Dublin's Best Indian Food?
A weekend spent in Dublin with locals really makes an English boy stand out like a sore thumb. I’m not talking about a boys trip to a Temple Bar. Rather being parachuted into a local community and meeting half of the Southside. Warm hospitality and alcohol ease the nerves (Ok, lots of alcohol). But the contrast to my London home is stark.
Aside from the similar weather (Rain!), maybe it’s the lingo that leaves you confused at the constant mention of ‘craic’ or being called a ‘knacker’. Maybe it’s that families seem to have set down roots for aeons and all live close. Or maybe it’s just that everyone is friendly and actually seem to like other people here?
I mention this because it seems Pickle is much the same cultural transplant. London doesn’t want for upmarket Indian restaurants. Dishoom, Kricket and Roti Chai et al have us pretty well covered. Dublin, on the other hand, has been slightly less overrun.
Opening back in March 2016, I’m told that it for the first several months, the wait list for a table was around 3 months. So it comes with recommendation both personal and en mass.
Warm and welcoming the open corridor dining room is busy but due to a quirky shape, doesn’t feel overpacked. Manager Benny Jacobs, patrols the length of the aisles attentively surveying a lot of chomping and nodding. It’s a sanctuary from the drizzle and seems to exist in an almost parallel universe to next door bar Cassidys. Which, it should be noted, is equally great but in a very different way.
A quick scan of the menu lets you know that Pickle would like to be on a list with those London staples. Mention of spice-crusted scallops and lamb and bone marrow replace Bhuna and Jalfrezi. Indeed, most main dishes come with a selected bread, rice or side paring to pull together the choice. It feels that little of Pickle hasn’t been considered or isn’t intentional.
Certainly, the plating is, and with seemingly military precision. Venison Keema Samosas are two proud, golden envelopes amid winter hues of ruby chutney. They’re fiery too with a punch from the rich, gamey keema venison tingling your mouth with the sweet berry chutney. There’s also a kick to the pickled cauliflower before it’s all brought back together with a cool smoked yoghurt. It might be the prettiest a samosa has ever appeared, but it’s also the most moreish. Street food crave-ability but dressed up in a dainty prom dress.
Prawns with Kashmiri chilli are also turned out to impress. A conga line of brick-red seafood, soft inside but with a light, warming crust from the chilled flour. A cucumber and dill raita walks the line somewhere between raita and a tangy tartar sauce.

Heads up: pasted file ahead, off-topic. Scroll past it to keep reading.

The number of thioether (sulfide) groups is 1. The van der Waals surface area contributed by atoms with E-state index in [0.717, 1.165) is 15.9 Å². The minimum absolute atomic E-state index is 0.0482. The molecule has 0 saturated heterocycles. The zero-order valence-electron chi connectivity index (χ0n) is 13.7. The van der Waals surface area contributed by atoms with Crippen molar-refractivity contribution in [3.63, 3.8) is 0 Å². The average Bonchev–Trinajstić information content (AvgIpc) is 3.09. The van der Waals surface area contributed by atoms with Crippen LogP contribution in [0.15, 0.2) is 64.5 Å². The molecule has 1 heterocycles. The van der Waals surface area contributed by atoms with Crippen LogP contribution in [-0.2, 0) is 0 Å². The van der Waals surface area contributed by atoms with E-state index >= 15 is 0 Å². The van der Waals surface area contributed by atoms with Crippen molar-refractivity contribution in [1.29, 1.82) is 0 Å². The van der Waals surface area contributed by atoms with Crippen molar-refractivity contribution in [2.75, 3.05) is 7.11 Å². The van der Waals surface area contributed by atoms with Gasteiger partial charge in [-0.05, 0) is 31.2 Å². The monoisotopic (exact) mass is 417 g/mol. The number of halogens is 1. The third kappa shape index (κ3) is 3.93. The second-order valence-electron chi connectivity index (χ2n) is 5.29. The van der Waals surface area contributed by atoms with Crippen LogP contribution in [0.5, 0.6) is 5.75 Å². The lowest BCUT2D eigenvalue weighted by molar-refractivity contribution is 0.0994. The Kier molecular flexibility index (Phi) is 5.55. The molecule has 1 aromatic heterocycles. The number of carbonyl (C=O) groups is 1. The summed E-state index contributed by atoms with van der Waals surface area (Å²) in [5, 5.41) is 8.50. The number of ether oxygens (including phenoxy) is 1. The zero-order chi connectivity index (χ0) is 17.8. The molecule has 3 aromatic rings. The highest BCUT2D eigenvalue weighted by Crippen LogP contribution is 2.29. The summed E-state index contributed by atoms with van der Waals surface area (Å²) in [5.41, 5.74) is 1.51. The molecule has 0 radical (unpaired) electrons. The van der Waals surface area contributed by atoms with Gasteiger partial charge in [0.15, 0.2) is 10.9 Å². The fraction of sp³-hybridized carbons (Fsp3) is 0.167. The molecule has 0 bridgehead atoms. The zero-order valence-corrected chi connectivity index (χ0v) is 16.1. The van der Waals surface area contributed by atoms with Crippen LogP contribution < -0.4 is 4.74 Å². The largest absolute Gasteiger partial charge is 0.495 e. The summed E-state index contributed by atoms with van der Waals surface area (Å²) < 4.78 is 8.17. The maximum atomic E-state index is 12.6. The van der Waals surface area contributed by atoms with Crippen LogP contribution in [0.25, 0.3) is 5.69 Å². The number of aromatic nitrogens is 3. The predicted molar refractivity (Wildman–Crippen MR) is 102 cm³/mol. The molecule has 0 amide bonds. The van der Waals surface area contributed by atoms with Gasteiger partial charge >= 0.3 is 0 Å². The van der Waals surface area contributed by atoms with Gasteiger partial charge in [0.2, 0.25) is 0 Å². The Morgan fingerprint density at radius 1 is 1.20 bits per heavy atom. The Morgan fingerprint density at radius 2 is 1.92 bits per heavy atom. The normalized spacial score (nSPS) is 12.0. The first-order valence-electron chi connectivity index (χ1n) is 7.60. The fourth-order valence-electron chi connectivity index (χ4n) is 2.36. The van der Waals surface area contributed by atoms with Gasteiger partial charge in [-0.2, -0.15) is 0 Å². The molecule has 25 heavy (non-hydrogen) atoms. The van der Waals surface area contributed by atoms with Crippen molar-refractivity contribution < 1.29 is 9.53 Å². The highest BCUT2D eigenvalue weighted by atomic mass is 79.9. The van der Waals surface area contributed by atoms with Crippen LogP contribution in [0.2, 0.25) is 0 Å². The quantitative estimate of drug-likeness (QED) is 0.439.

Mains appear as if at a banquet. Trays toting inviting brass and gold dishes and a waft of spices. Ghee-roast lamb is struggling to keep itself together like me the night before at nearby Coppers. Slow cooked with an almost sour spiced sauce giving it a glossy sheen. It’s sticky and rich without a hint of grease, topped with two quail eggs for a final flourish. Unfortunately, that’s more than can be said for it’s accompanying tawa parantha. A tangle of torn, oily bread. It’s like picking undercooked pastry from the side of a pie dish. It’s difficult to imagine this is anyone’s cup of tea.
The butter chicken is a thick simmer of tender chicken enveloped by a buttery bathing of ginger and fenugreek. Although the heat appears to have been dialled up a little more than usual. A side of freshly blistered garlic naan is made short work of. The Gobhi Matter proves too spicy for one of us but is another good end for the day’s cauliflower delivery.
The staff are incredibly friendly, their charm fits in well amongst the Irish accents. When the butter chicken proves hotter than imagined, there’s an immediate offer to swap it for a fresh pick. It feels like this filters down from the proud care of Mr Jacobs. He’s obviously man who clearly cares about the detail.
Pickle is a truly great restaurant, not to put too fine a point on it. Yes, there are cheaper Dublin dinners with mains clocking in above €20 per dish and that can make for a pricey bill if you’re not careful. But the cooking and attention to delivering something a little different is well worth it. It’s also worth pointing out that they offer an early evening menu for €22 for 2 courses which is a steal.
We pop back into Cassidys next door for one last Guinness before my flight home. Cultural transplant tho Pickle and I may be, from day one I’ve been made to feel welcome and at home by everyone. Judging by the food and popularity of Pickle, I’m not the only one.
A regal curry in Central Dublin
Pickle makes a mighty fine deal out of elevating North Indian food. Presenting brilliantly cooked food, show off with care and attention. Fortunately, none of the gorging glory of your local curry house is lost. It’s an essential visit in Dublin and the beer next door at Cassidys is as well. Why not have both?